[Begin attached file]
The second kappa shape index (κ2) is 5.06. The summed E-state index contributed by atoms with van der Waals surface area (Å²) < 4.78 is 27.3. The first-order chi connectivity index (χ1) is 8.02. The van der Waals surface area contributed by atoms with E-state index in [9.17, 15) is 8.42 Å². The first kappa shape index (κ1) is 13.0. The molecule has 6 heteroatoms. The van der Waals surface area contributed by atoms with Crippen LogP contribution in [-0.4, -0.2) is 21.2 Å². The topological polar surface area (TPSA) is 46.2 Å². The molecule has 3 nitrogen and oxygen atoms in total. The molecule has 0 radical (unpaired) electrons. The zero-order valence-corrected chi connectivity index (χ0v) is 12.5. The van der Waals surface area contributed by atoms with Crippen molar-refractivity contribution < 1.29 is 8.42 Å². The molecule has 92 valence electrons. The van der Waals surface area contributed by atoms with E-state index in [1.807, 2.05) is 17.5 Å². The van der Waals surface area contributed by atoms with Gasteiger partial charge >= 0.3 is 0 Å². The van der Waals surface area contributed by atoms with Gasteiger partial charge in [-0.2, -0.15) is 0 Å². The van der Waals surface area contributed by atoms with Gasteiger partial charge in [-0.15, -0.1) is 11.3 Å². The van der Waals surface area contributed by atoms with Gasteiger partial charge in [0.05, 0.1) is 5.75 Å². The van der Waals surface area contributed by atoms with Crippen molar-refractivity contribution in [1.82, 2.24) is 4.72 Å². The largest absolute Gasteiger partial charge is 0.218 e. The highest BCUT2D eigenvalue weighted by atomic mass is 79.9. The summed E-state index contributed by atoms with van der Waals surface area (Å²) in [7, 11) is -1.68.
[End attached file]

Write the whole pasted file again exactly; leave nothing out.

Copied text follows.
The second kappa shape index (κ2) is 5.06. The summed E-state index contributed by atoms with van der Waals surface area (Å²) < 4.78 is 27.3. The first-order chi connectivity index (χ1) is 8.02. The van der Waals surface area contributed by atoms with E-state index in [9.17, 15) is 8.42 Å². The first kappa shape index (κ1) is 13.0. The molecule has 6 heteroatoms. The van der Waals surface area contributed by atoms with Crippen LogP contribution in [-0.4, -0.2) is 21.2 Å². The topological polar surface area (TPSA) is 46.2 Å². The molecule has 3 nitrogen and oxygen atoms in total. The molecule has 0 radical (unpaired) electrons. The zero-order valence-corrected chi connectivity index (χ0v) is 12.5. The van der Waals surface area contributed by atoms with Crippen molar-refractivity contribution < 1.29 is 8.42 Å². The molecule has 92 valence electrons. The van der Waals surface area contributed by atoms with E-state index in [1.807, 2.05) is 17.5 Å². The van der Waals surface area contributed by atoms with Gasteiger partial charge >= 0.3 is 0 Å². The van der Waals surface area contributed by atoms with Gasteiger partial charge in [-0.2, -0.15) is 0 Å². The van der Waals surface area contributed by atoms with Gasteiger partial charge in [-0.15, -0.1) is 11.3 Å². The van der Waals surface area contributed by atoms with Gasteiger partial charge in [0.05, 0.1) is 5.75 Å². The van der Waals surface area contributed by atoms with Crippen molar-refractivity contribution in [1.82, 2.24) is 4.72 Å². The largest absolute Gasteiger partial charge is 0.218 e. The highest BCUT2D eigenvalue weighted by atomic mass is 79.9. The summed E-state index contributed by atoms with van der Waals surface area (Å²) in [7, 11) is -1.68.